Every year we go for a walk in the Mimosa forest,  last year we went just after a heavy snowfall which created a huge amount of damage.  There were broken branches and collapsed trees everywhere. This year it's surprising that we're still able to do it mid-March; that the flowers are still out and it's great to see their recovery from last year. I guess it's one of the only positive things about the late arrival of spring! Walking along a ridge looking over the trees the views are superb: patches of yellow in the green or acres of solid yellow are unlike any forest view I've ever seen, truly unique.  In photos it can be hard to see the difference from autumnal images of leaves turning yellow but in reality it's totally different, unbelievably pretty, and much more impressive than my photos suggest. 

       boys in Tanneron forest

       mimosa 1

Have you seen a Mimosa forest?  Do you know your country's national flower? I'd love to hear from you.

 

Lou Messugo
 
 
 
 
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Comments

  • Guest
    Rhonda Krause Friday, 06 March 2015

    I've never seen Mimosa forest before but it looks gorgeous! Yellow is my favourite colour, so I would definitely enjoy exploring this area!

  • Guest
    Phoebe Monday, 09 March 2015

    Oh you would Rhonda, you definitely would. You'll have to plan a trip for the second half of February one year.

  • Guest
    Betty Carlson Thursday, 05 March 2015

    I didn't realize the Australian connection either -- although it is not surprising.

    I can't even remember the Washington State flower, and I'm not so sure the USA has a national one!

  • Guest
    Phoebe Monday, 09 March 2015

    National flowers aren't very well known, I'm not sure if I knew about wattle from my mum or from when I researched this post. Either way I dodn't think many people are even aware there's such a thing!

  • Guest
    Christy Swagerty Thursday, 05 March 2015

    This is so cool! I would have never known about an actual mimosa forest in the South of France, so thank you so much for sharing this. I can't wait to share it with my garden-loving mom! Gorgeous, gorgeous photos, too, of course.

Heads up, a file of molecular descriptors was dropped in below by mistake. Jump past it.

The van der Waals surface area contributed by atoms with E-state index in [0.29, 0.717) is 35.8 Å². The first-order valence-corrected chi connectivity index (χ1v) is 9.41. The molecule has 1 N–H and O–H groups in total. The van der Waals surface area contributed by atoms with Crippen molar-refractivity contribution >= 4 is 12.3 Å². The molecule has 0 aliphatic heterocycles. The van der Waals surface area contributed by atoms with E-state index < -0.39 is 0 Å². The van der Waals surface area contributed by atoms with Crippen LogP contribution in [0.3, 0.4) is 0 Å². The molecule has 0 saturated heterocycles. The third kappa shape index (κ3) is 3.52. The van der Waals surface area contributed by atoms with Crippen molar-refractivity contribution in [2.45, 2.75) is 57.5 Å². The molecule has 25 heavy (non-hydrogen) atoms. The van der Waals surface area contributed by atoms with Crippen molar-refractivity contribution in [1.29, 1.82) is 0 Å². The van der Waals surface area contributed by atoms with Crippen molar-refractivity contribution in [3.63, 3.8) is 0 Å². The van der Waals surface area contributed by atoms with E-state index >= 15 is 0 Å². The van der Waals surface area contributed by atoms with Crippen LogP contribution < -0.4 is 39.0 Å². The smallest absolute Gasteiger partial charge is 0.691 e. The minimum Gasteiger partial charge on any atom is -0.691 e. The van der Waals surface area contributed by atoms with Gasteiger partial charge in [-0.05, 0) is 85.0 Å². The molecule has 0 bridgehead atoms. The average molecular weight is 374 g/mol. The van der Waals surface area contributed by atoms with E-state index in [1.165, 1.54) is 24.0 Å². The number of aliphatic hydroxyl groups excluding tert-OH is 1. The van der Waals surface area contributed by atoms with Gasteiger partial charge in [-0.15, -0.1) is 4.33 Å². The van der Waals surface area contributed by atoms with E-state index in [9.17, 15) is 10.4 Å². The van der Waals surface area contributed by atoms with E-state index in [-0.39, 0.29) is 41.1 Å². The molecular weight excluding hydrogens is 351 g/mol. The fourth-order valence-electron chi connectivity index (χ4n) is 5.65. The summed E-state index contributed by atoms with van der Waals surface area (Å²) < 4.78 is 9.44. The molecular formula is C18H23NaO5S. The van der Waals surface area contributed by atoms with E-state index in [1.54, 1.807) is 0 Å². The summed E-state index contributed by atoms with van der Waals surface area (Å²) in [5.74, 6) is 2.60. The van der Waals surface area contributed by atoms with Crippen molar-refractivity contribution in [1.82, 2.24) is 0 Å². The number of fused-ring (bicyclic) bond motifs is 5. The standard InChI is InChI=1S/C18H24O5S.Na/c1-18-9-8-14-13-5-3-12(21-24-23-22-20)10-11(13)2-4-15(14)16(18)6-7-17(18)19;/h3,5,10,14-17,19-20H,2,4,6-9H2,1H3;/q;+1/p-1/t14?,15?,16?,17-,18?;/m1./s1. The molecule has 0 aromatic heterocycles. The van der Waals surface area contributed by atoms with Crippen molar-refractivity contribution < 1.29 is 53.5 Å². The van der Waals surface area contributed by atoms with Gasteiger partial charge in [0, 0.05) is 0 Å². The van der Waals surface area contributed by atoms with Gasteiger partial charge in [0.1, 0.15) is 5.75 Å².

• Guest
    Phoebe Monday, 09 March 2015

    Thanks Christy, I hope your mum likes the post.

  • Guest
    Chris Brown Thursday, 05 March 2015

    Fantastic pics, daffodils here oooop in the grim north, and they're all flowering now. I bet the Mimosa festival is great if it takes in so many of the local villages.

  • Guest
    Phoebe Monday, 09 March 2015

    daffs are lovely too. There's nothing like a garden full of them, so pretty.

  • Guest
    Catherine Sweeney Thursday, 05 March 2015

    I've never seen a Mimosa forest, but what a gorgeous sight it would be! We've got a lot of similar trees here in California that blossom in January. I'm not a tree expert (at all!), but I think they're Acacia trees. Thanks for introducing me to the word "wattle". :)

  • Guest
    Phoebe Monday, 09 March 2015

    I'm not a tree expert either Catherine but I think wattle/mimosa is a sub species (or some such thing) of acacia, which would explain the similarity.

  • Guest
    Mel Thursday, 05 March 2015

    That's such an interesting post, Phoebe! I have never seen a Mimosa forest before, but your photos made me travel: beautiful shots!